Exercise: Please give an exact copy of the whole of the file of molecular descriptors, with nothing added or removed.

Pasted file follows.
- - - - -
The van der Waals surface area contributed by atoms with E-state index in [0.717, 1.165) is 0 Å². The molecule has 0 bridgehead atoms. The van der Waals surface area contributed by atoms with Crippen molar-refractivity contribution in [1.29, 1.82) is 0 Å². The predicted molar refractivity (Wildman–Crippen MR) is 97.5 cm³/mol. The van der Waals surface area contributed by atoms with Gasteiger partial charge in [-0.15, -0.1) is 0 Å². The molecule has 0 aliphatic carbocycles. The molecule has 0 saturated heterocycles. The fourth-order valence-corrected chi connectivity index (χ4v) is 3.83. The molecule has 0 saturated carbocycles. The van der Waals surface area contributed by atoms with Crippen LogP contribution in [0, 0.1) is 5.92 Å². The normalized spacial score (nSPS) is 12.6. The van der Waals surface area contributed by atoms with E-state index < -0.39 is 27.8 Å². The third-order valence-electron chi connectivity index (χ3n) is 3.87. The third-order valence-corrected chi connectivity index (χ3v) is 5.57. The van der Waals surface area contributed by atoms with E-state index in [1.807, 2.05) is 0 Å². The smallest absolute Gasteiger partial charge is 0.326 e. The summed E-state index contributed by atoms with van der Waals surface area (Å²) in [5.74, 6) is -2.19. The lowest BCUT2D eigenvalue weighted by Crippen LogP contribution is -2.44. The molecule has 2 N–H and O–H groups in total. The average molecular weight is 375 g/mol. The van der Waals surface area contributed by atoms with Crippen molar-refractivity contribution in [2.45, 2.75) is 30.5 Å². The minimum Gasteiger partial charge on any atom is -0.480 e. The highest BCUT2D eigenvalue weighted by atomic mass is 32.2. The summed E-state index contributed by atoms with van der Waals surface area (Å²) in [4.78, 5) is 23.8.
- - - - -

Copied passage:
The van der Waals surface area contributed by atoms with E-state index in [0.717, 1.165) is 0 Å². The molecule has 0 bridgehead atoms. The van der Waals surface area contributed by atoms with Crippen molar-refractivity contribution in [1.29, 1.82) is 0 Å². The predicted molar refractivity (Wildman–Crippen MR) is 97.5 cm³/mol. The van der Waals surface area contributed by atoms with Gasteiger partial charge in [-0.15, -0.1) is 0 Å². The molecule has 0 aliphatic carbocycles. The molecule has 0 saturated heterocycles. The fourth-order valence-corrected chi connectivity index (χ4v) is 3.83. The molecule has 0 saturated carbocycles. The van der Waals surface area contributed by atoms with Crippen LogP contribution in [0, 0.1) is 5.92 Å². The normalized spacial score (nSPS) is 12.6. The van der Waals surface area contributed by atoms with E-state index < -0.39 is 27.8 Å². The third-order valence-electron chi connectivity index (χ3n) is 3.87. The third-order valence-corrected chi connectivity index (χ3v) is 5.57. The van der Waals surface area contributed by atoms with E-state index in [1.807, 2.05) is 0 Å². The smallest absolute Gasteiger partial charge is 0.326 e. The summed E-state index contributed by atoms with van der Waals surface area (Å²) in [5.74, 6) is -2.19. The lowest BCUT2D eigenvalue weighted by Crippen LogP contribution is -2.44. The molecule has 2 N–H and O–H groups in total. The average molecular weight is 375 g/mol. The van der Waals surface area contributed by atoms with Crippen molar-refractivity contribution in [2.45, 2.75) is 30.5 Å². The minimum Gasteiger partial charge on any atom is -0.480 e. The highest BCUT2D eigenvalue weighted by atomic mass is 32.2. The summed E-state index contributed by atoms with van der Waals surface area (Å²) in [4.78, 5) is 23.8.